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Different system architectures use different byte ordering, either little endian (least significant byte first) or big endian (most significant byte first). IA-32 is an example of an architecture that implements little endian byte ordering. In contrast, PowerPC and most Network Protocols (including TCP and IP) use big endian.

When transferring data between systems of different endianness, the programmer must take care to reverse the byte ordering before interpreting the data.

The functions htonl(), htons(), ntohl(), and ntohs() can be used to transfer between network byte ordering (big endian) and the host's byte ordering. On big endian systems, these functions do nothing. They may also be implemented as macros rather than functions.

Noncompliant Code Example

In this noncompliant code example, the programmer tries to read an unsigned 32-bit integer off a previously connected network socket.

It is important to know the sizes of your data types lest they be different on architectures that are accessible over the network. Hence, we transfer a uint32_t rather than an int. For more information, see FIO09-C. Be careful with binary data when transferring data across systems.

/* sock is a connected TCP socket */

uint32_t num;

if (recv(sock, (void *)&num, sizeof(uint32_t), 0) < (int)sizeof(uint32_t)) {
  /* Handle error */

printf("We received %u from the network!\n", (unsigned int)num);

This program prints out the number received from the socket using an incorrect byte ordering. For example, if the value 4 is sent from a big endian machine, and the receiving system is little endian, the value 536,870,912 is read. This problem can be corrected by sending and receiving using network byte ordering.

Compliant Solution

In this compliant solution, the programmer uses the ntohl() function to convert the integer from network byte order to host byte ordering:

/* sock is a connected TCP socket */

uint32_t num;

if (recv(sock, (void *)&num, sizeof(uint32_t), 0) < (int)sizeof(uint32_t)) {
  /* Handle error */

num = ntohl(num);
printf("We recieved %u from the network!\n", (unsigned int)num);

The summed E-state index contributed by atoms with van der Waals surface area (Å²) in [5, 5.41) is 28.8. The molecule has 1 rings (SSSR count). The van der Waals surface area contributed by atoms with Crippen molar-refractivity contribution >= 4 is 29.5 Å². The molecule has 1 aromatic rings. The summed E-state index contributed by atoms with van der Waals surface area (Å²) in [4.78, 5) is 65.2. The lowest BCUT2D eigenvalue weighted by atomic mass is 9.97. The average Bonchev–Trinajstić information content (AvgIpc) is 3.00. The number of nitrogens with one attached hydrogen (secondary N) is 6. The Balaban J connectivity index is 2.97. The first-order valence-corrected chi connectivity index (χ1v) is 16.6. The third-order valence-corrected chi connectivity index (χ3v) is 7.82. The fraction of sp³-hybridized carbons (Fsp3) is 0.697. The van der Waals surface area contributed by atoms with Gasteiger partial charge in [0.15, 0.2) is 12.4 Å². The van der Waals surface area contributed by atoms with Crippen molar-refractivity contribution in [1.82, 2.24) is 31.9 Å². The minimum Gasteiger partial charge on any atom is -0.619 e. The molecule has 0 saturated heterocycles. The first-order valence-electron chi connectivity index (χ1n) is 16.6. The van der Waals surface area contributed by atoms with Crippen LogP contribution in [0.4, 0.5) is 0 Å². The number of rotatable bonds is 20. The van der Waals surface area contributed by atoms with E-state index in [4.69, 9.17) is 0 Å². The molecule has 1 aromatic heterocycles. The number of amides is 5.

The ntohl() function (network to host long) translates a uint32_t value into the host byte ordering from the network byte ordering. This function is always appropriate to use because its implementation depends on the specific system's byte ordering. Consequently, on a big endian architecture, ntohl() does nothing.

The reciprocal function htonl() (host to network long) should be used before sending any data to another system over network protocols.

Portability Details

  • ntohs(), ntohl(), htons(), and htonl() are not part of the C Standard and are consequently not guaranteed to be portable to non-POSIX systems.
  • The POSIX implementations of ntohs(), ntohl(), htons(), and htonl() take arguments of types uint16_t and uint32_t and can be found in the header file <arpa/inet.h>.
  • The Windows implementations use unsigned short and unsigned long and can be found in the header file <winsock2.h>.
  • Other variants of ntoht() and htont(), such as ntohi()/htoni() or ntohll()/htonll(), may exist on some systems.

Risk Assessment

If the programmer is careless, this bug is likely. However, it will immediately break the program by printing the incorrect result and therefore should be caught by the programmer during the early stages of debugging and testing. Recognizing a value as in reversed byte ordering, however, can be difficult depending on the type and magnitude of the data.




Remediation Cost









Automated Detection





Axivion Bauhaus Suite



Parasoft C/C++test



Use the correct byte ordering when transferring data between systems

Polyspace Bug Finder


Missing byte reordering when transferring dataDifferent endianness of host and network



  1. This is the beginnings of a good rule. Suggestions:

    • It should be in the POSIX section, since networking functions & sockets are not defined by the C standard.
    • I thought that mtobl() and other related functions were fully portable; in that they abstract away the fact that host byte order may differ from network byte order.
    • The manpage reference needs more qualification; which platform? Prob best to use the POSIX standard definition as a reference instead.
    • Complete the rule (eg risk assessment)
    1. What do you mean by adding qualification to the manpage? That link is to the POSIX definition of the function.